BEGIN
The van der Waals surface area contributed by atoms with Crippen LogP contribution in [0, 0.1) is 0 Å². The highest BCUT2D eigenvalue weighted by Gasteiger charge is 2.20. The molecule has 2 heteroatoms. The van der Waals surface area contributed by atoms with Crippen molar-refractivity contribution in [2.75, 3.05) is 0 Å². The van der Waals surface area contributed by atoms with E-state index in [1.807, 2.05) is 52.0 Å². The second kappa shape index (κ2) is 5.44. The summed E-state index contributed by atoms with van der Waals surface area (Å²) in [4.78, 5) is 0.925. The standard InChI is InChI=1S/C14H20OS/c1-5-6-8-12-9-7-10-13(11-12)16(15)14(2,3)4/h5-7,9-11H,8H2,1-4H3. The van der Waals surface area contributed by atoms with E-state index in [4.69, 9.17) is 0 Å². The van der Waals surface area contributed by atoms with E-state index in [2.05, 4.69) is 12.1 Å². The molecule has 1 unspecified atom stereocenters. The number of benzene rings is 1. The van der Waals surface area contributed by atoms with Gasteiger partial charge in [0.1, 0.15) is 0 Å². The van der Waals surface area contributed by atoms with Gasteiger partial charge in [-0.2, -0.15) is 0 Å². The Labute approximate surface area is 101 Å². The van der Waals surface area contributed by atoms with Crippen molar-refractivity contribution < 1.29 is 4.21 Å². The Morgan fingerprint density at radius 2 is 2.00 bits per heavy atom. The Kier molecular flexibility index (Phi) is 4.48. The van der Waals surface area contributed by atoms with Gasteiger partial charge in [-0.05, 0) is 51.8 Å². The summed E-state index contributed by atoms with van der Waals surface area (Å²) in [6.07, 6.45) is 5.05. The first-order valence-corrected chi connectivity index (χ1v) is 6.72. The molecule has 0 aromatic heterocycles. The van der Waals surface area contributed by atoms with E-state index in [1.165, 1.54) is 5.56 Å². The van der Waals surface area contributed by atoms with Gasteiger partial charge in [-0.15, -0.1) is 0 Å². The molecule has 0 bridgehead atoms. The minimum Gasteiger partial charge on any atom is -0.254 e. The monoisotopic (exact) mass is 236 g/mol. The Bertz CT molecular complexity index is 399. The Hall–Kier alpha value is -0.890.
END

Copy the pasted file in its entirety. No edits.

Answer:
The van der Waals surface area contributed by atoms with Crippen LogP contribution in [0, 0.1) is 0 Å². The highest BCUT2D eigenvalue weighted by Gasteiger charge is 2.20. The molecule has 2 heteroatoms. The van der Waals surface area contributed by atoms with Crippen molar-refractivity contribution in [2.75, 3.05) is 0 Å². The van der Waals surface area contributed by atoms with E-state index in [1.807, 2.05) is 52.0 Å². The second kappa shape index (κ2) is 5.44. The summed E-state index contributed by atoms with van der Waals surface area (Å²) in [4.78, 5) is 0.925. The standard InChI is InChI=1S/C14H20OS/c1-5-6-8-12-9-7-10-13(11-12)16(15)14(2,3)4/h5-7,9-11H,8H2,1-4H3. The van der Waals surface area contributed by atoms with E-state index in [4.69, 9.17) is 0 Å². The van der Waals surface area contributed by atoms with E-state index in [2.05, 4.69) is 12.1 Å². The molecule has 1 unspecified atom stereocenters. The number of benzene rings is 1. The van der Waals surface area contributed by atoms with Gasteiger partial charge in [0.1, 0.15) is 0 Å². The van der Waals surface area contributed by atoms with Gasteiger partial charge in [-0.2, -0.15) is 0 Å². The Labute approximate surface area is 101 Å². The van der Waals surface area contributed by atoms with Crippen molar-refractivity contribution < 1.29 is 4.21 Å². The Morgan fingerprint density at radius 2 is 2.00 bits per heavy atom. The Kier molecular flexibility index (Phi) is 4.48. The van der Waals surface area contributed by atoms with Gasteiger partial charge in [-0.05, 0) is 51.8 Å². The summed E-state index contributed by atoms with van der Waals surface area (Å²) in [6.07, 6.45) is 5.05. The first-order valence-corrected chi connectivity index (χ1v) is 6.72. The molecule has 0 aromatic heterocycles. The van der Waals surface area contributed by atoms with E-state index in [1.165, 1.54) is 5.56 Å². The van der Waals surface area contributed by atoms with Gasteiger partial charge in [-0.15, -0.1) is 0 Å². The molecule has 0 bridgehead atoms. The minimum Gasteiger partial charge on any atom is -0.254 e. The monoisotopic (exact) mass is 236 g/mol. The Bertz CT molecular complexity index is 399. The Hall–Kier alpha value is -0.890.